How to Install Corner Molding?
November 25, 2011 12:36 PM   Subscribe

I'm home over Thanksgiving break and my mom wants some house work done. Fun! But, I don't know how to do it. So, dearest MetaFilter, how do I install molding on the corner of a wall? (Picture on the inside.)

My biggest problem here is that I don't even know what to Google for. The place is need to install molding is right here.

The molding will go from the floor all the way up to the ceiling (about 10 ft.)

What is the name for this type of molding?
Do you know of any easy-to-follow guides for installing molding like this?
What can go wrong that I should be prepared for?
What about an estimated cost for this project?

For a bonus question, I also need to install some light switches and electrical sockets. Tips?
posted by 47triple2 to Home & Garden (13 answers total)
Outside corner molding.
Any big-box home improvement (Lowes, Home Depot, Menards, etc.) center should have it. Dirt cheap. The hardest part will be trimming it so it butts nicely with the top and bottom moldings.
posted by Thorzdad at 12:41 PM on November 25, 2011 [1 favorite]

On the electrical stuff...Can we assume you mean replace existing switches and outlets?
posted by Thorzdad at 12:42 PM on November 25, 2011

For a bonus question, I also need to install some light switches and electrical sockets. Tips?

Make sure you dry off all the sweat you worked up installing the molding.
posted by griphus at 12:42 PM on November 25, 2011 [2 favorites]

As for your electrical question, if you need to install these things and need tips, you should not be installing these things.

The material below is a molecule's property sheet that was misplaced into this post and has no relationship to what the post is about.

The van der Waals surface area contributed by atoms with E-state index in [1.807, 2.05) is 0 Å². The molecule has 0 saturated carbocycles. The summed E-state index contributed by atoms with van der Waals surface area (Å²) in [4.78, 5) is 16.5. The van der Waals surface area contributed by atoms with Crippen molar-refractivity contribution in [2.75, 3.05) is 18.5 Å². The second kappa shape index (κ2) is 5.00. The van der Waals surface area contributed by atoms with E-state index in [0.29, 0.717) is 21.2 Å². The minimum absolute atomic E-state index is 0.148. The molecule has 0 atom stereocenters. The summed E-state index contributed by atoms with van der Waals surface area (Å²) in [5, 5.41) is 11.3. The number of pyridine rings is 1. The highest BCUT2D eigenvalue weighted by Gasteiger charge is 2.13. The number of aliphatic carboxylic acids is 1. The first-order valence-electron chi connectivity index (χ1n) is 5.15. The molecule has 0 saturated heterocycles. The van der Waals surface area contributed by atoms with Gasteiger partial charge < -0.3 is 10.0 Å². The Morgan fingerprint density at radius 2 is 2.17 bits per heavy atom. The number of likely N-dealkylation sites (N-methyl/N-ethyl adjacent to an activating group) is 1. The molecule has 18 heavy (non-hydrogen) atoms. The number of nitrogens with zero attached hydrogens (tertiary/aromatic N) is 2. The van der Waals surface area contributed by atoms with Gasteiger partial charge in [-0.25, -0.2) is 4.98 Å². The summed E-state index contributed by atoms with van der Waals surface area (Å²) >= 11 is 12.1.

posted by WinnipegDragon at 12:42 PM on November 25, 2011 [1 favorite]

Response by poster: Yes, I will be replacing the switches and outlets. :)
posted by 47triple2 at 12:42 PM on November 25, 2011

Make sure you hit the correct breaker, unscrew what's there now and for outlets, just pop the new one right on. For switches, just make sure you connect the right wire where it's supposed to go. Use a piece of electrical tape to mark one end, so you know which is which, if necessary.
posted by griphus at 12:46 PM on November 25, 2011

Call a handyman and electrician?

(Sorry, I've now owned two houses previously occupied by DIYers. The repair costs to have things done properly--i.e., so that faulty wiring does not set my kitchen aflame--have run into the thousands.)
posted by thomas j wise at 12:56 PM on November 25, 2011

posted by thomas j wise at 12:57 PM on November 25, 2011

For the molding, it's basically a matter of cutting it to length and nailing it on with small finishing nails. It may be necessary to pre-drill the nail holes to prevent splitting. If you want it to match the other woodwork then you'll need to stain and finish it before nailing it up.

Replacing outlets and switches is among the simplest of wiring tasks -- so simple that the very fact that you're asking suggests you know basically nothing about home wiring. There's no shame in that. If you're careful and methodical and clear-headed then you could probably figure it out all by yourself, but there's that outside chance that you find yourself uncertain about some part of the process, guess wrong, and hurt yourself or torch your mom's house. You really should have someone knowledgeable show you the basics in person.